The Iraq border was next to China and it was located in a museum and marked by a yellow line on the floor (Iraq written on the floor of one side, China on the other). I thought that this was hilarious and joked about it a lot. Soldiers were constantly marching from China into Iraq and vice-versa. So I decided to cross the border too. Then I went back into China and said, "Isn't it amazing that I can say that I was in Iraq recently? Dan, Dan, take a photo of me!" And so it was.
Friday, April 06, 2007
I pulled an Ariel today and missed my flight to Hong Kong. Even though the MagLev train went up to 431 km/h and was amazing (you haven't felt a rush until you've been passed by a MagLev while riding a MagLev), I reached the check-in counter for my 3:00 PM flight at 2:30 PM. Whoops.
But because I am one lucky guy and China Eastern Airlines runs a lot of flights from Shanghai to Hong Kong, I was able to switch right away to the 3:30 PM flight. And for free no less! The flight ended up being delayed, but I was just happy to be on it and make to Hong Kong.
The buildings here in Central are huge, and there are tons of them. The tallest one (Two International Financial Centre) looks even taller because it appears to be isolated, at least on first glance. Also, in taking the train from the airport to Hong Kong Island, I was amazed at how much I had gotten used to hearing Mandarin. Cantonese sounded terrible!
Xi Hu (West Lake) was beautiful.
And after much discussion, I agreed to meet Lu at 3:30 PM in the city. But 3:30 rolled around and I was still on the boat back to shore (West Lake is pretty large). So I texted Lu that I would be a few minutes late, and he texted back: "I ate you". Uh-oh.
What did he mean to write? I didn't really know him that well, maybe my lateness set something off in him and he just decided to hate me? It was a tense ride back to shore, but when I finally arrived, Lu was there to greet me with a smile and a nice word about Hangzhou. All was right in the world again; he had meant to write that he was waiting for me. We took a walk around the lake, took a cab to his house, and I met his entire family, including his wife, parents, and very cute 12-year-old son.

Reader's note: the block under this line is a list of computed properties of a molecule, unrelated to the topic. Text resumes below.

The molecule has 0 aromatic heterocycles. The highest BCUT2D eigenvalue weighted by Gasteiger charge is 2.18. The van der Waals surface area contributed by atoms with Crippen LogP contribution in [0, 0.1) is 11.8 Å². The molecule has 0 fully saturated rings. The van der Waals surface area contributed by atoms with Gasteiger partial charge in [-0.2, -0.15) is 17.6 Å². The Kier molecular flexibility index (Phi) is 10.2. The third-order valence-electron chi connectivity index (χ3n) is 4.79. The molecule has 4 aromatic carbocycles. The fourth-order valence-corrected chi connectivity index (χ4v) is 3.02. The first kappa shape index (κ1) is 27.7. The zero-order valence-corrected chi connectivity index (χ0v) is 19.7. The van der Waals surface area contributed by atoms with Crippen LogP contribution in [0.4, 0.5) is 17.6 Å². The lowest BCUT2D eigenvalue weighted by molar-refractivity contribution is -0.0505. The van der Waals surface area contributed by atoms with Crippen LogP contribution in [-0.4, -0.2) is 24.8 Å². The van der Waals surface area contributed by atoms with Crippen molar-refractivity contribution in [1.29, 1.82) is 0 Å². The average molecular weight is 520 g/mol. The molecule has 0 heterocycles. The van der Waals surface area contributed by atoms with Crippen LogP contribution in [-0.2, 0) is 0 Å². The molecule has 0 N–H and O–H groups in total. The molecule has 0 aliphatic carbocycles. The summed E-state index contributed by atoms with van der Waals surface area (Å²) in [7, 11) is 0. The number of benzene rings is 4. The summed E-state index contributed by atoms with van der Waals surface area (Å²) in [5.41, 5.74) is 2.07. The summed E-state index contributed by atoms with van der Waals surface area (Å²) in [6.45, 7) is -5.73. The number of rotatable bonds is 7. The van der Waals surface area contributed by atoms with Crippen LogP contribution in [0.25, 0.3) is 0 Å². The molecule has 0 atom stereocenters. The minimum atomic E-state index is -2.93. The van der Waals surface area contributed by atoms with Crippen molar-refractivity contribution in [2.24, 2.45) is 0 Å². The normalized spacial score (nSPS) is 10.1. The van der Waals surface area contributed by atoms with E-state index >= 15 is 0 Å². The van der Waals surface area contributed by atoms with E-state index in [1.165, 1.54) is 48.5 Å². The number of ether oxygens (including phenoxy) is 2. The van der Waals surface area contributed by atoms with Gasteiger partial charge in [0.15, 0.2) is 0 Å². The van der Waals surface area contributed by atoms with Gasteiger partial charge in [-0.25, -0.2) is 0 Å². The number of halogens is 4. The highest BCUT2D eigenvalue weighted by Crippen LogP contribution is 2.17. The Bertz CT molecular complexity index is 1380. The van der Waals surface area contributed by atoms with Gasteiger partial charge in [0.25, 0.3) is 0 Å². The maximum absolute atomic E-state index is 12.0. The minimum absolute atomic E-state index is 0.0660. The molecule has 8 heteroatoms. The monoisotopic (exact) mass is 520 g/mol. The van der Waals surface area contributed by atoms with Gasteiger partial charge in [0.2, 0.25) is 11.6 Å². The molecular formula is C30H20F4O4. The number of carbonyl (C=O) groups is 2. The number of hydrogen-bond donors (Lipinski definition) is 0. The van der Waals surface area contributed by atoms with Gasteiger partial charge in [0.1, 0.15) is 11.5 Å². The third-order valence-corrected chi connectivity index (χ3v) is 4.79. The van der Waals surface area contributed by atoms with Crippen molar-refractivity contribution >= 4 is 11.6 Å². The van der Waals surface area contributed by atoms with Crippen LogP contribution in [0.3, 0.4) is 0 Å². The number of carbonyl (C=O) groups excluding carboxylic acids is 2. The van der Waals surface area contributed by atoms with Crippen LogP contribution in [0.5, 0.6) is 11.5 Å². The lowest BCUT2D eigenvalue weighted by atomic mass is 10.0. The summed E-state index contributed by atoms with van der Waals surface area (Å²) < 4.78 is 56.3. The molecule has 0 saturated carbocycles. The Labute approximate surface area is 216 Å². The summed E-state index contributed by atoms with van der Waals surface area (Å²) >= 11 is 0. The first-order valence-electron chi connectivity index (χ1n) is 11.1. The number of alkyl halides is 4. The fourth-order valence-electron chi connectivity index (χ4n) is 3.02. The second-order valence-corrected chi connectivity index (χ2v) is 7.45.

I tried some nuts that were tasty but too hard to open, so they weren't worth the hassle. And then when I went into the kitchen for a second, I saw a slippery fish writhing around on a plate. Lu's wife laughed and shooed my prying Meiguoren face away, but I knew that my main course for dinner was as fresh as could be. Thanks to the Lu family for their food and hospitality. Much obliged.
Off to Hong Kong today.
(Kingspawn got me on the typo)
Tuesday, April 03, 2007
1. Despite the fact that I have been seeing military men (and a moderate number of cops) everywhere in China, until yesterday, I had yet to see any of them interact with the general public. Then I stumbled upon an arugment between a man in a yellow sweater and motorcycle policeman. I'm not sure what it was about and I couldn't exactly ask anyone, but it was still fascinating to watch (everyone in the vicinity either watched the entire thing intently or at least took a peek on their way elsewhere). For about 5 minutes, the two men were alternating between yelling in each other's faces and pretending to walk away. And most interestingly the civilian actually bumped the cop and pushed him a little, but the cop did not do anything in response! In New York, that guy would have been fucked. In the end, the civilian walked away (with a ticket maybe?) and the cop drove away smiling. Impressive restraint.
2. I know that I keep writing about Chinese people trying to rip me and other Westerners off, and it's true (although they are just as happy to rip off other Chinese people). However, I've now realized that once they know that they are not going to make a sale, these people have actually been very friendly to me. In fact, last night alone, I spent an hour talking some guys who originally tried to sell me fake crystal versions of the Oriental Pearl TV Tower (coincidentally Nick was an hour late to meet me...but still, these guys were friendly). Communication was pretty flawed with my minimal Chinese skills and their minimal English skills, but the effort was there. And this has been a consistent thing I've found. In a similar vein, I'm visiting Lu in Hangzhou tomorrow. Should be fun.